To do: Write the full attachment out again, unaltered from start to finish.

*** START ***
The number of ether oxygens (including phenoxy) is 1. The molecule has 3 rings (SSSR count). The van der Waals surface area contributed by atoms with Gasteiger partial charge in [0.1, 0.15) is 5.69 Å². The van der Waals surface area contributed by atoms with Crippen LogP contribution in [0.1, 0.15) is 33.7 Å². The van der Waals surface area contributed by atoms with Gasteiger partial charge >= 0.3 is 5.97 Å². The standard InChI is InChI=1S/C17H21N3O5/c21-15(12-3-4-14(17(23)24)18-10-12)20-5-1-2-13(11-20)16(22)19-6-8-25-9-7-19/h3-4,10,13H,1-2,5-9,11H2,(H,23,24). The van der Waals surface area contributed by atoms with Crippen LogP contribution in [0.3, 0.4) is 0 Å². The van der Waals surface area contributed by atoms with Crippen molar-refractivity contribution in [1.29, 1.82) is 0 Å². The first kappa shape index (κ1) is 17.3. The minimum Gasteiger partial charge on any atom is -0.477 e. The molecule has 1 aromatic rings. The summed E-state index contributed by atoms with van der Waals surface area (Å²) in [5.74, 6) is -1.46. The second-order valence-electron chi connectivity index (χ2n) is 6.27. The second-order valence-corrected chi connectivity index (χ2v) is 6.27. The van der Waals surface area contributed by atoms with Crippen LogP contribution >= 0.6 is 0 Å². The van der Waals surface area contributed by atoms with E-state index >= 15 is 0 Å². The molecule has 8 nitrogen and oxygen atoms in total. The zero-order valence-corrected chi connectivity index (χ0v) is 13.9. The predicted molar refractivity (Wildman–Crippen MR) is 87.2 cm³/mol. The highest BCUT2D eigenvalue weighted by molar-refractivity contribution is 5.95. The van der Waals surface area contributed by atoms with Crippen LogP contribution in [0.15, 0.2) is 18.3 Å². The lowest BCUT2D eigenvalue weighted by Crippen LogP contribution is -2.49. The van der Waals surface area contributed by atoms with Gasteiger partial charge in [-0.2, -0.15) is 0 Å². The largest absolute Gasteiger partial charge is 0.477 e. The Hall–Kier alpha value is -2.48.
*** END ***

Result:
The number of ether oxygens (including phenoxy) is 1. The molecule has 3 rings (SSSR count). The van der Waals surface area contributed by atoms with Gasteiger partial charge in [0.1, 0.15) is 5.69 Å². The van der Waals surface area contributed by atoms with Crippen LogP contribution in [0.1, 0.15) is 33.7 Å². The van der Waals surface area contributed by atoms with Gasteiger partial charge >= 0.3 is 5.97 Å². The standard InChI is InChI=1S/C17H21N3O5/c21-15(12-3-4-14(17(23)24)18-10-12)20-5-1-2-13(11-20)16(22)19-6-8-25-9-7-19/h3-4,10,13H,1-2,5-9,11H2,(H,23,24). The van der Waals surface area contributed by atoms with Crippen LogP contribution in [0.3, 0.4) is 0 Å². The van der Waals surface area contributed by atoms with Crippen molar-refractivity contribution in [1.29, 1.82) is 0 Å². The first kappa shape index (κ1) is 17.3. The minimum Gasteiger partial charge on any atom is -0.477 e. The molecule has 1 aromatic rings. The summed E-state index contributed by atoms with van der Waals surface area (Å²) in [5.74, 6) is -1.46. The second-order valence-electron chi connectivity index (χ2n) is 6.27. The second-order valence-corrected chi connectivity index (χ2v) is 6.27. The van der Waals surface area contributed by atoms with Crippen LogP contribution >= 0.6 is 0 Å². The van der Waals surface area contributed by atoms with E-state index >= 15 is 0 Å². The molecule has 8 nitrogen and oxygen atoms in total. The zero-order valence-corrected chi connectivity index (χ0v) is 13.9. The predicted molar refractivity (Wildman–Crippen MR) is 87.2 cm³/mol. The highest BCUT2D eigenvalue weighted by molar-refractivity contribution is 5.95. The van der Waals surface area contributed by atoms with Crippen LogP contribution in [0.15, 0.2) is 18.3 Å². The lowest BCUT2D eigenvalue weighted by Crippen LogP contribution is -2.49. The van der Waals surface area contributed by atoms with Gasteiger partial charge in [-0.2, -0.15) is 0 Å². The largest absolute Gasteiger partial charge is 0.477 e. The Hall–Kier alpha value is -2.48.